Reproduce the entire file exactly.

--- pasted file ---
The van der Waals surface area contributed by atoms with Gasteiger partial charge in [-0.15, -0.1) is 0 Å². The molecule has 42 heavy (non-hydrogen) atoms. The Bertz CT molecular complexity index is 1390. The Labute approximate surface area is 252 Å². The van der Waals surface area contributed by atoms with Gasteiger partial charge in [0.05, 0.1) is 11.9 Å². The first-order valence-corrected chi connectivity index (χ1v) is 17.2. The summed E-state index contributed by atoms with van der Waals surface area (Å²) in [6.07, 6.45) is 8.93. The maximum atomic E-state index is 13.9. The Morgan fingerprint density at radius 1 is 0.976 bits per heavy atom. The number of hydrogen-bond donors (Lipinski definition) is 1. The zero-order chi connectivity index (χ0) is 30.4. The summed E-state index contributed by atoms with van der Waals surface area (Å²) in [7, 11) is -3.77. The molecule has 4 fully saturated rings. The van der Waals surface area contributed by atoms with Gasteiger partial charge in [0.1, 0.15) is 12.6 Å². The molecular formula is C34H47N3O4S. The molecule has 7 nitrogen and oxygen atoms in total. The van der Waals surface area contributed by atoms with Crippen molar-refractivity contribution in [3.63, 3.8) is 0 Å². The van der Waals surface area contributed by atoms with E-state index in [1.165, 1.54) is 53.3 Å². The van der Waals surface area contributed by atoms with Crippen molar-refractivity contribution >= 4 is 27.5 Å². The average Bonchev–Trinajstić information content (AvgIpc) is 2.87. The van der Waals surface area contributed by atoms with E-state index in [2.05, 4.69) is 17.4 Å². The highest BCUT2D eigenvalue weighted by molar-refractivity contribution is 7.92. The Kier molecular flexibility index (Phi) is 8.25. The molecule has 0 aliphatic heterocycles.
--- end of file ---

The van der Waals surface area contributed by atoms with Gasteiger partial charge in [-0.15, -0.1) is 0 Å². The molecule has 42 heavy (non-hydrogen) atoms. The Bertz CT molecular complexity index is 1390. The Labute approximate surface area is 252 Å². The van der Waals surface area contributed by atoms with Gasteiger partial charge in [0.05, 0.1) is 11.9 Å². The first-order valence-corrected chi connectivity index (χ1v) is 17.2. The summed E-state index contributed by atoms with van der Waals surface area (Å²) in [6.07, 6.45) is 8.93. The maximum atomic E-state index is 13.9. The Morgan fingerprint density at radius 1 is 0.976 bits per heavy atom. The number of hydrogen-bond donors (Lipinski definition) is 1. The zero-order chi connectivity index (χ0) is 30.4. The summed E-state index contributed by atoms with van der Waals surface area (Å²) in [7, 11) is -3.77. The molecule has 4 fully saturated rings. The van der Waals surface area contributed by atoms with Gasteiger partial charge in [0.1, 0.15) is 12.6 Å². The molecular formula is C34H47N3O4S. The molecule has 7 nitrogen and oxygen atoms in total. The van der Waals surface area contributed by atoms with Crippen molar-refractivity contribution in [3.63, 3.8) is 0 Å². The van der Waals surface area contributed by atoms with E-state index in [1.165, 1.54) is 53.3 Å². The van der Waals surface area contributed by atoms with Crippen molar-refractivity contribution >= 4 is 27.5 Å². The average Bonchev–Trinajstić information content (AvgIpc) is 2.87. The van der Waals surface area contributed by atoms with E-state index in [2.05, 4.69) is 17.4 Å². The highest BCUT2D eigenvalue weighted by molar-refractivity contribution is 7.92. The Kier molecular flexibility index (Phi) is 8.25. The molecule has 0 aliphatic heterocycles.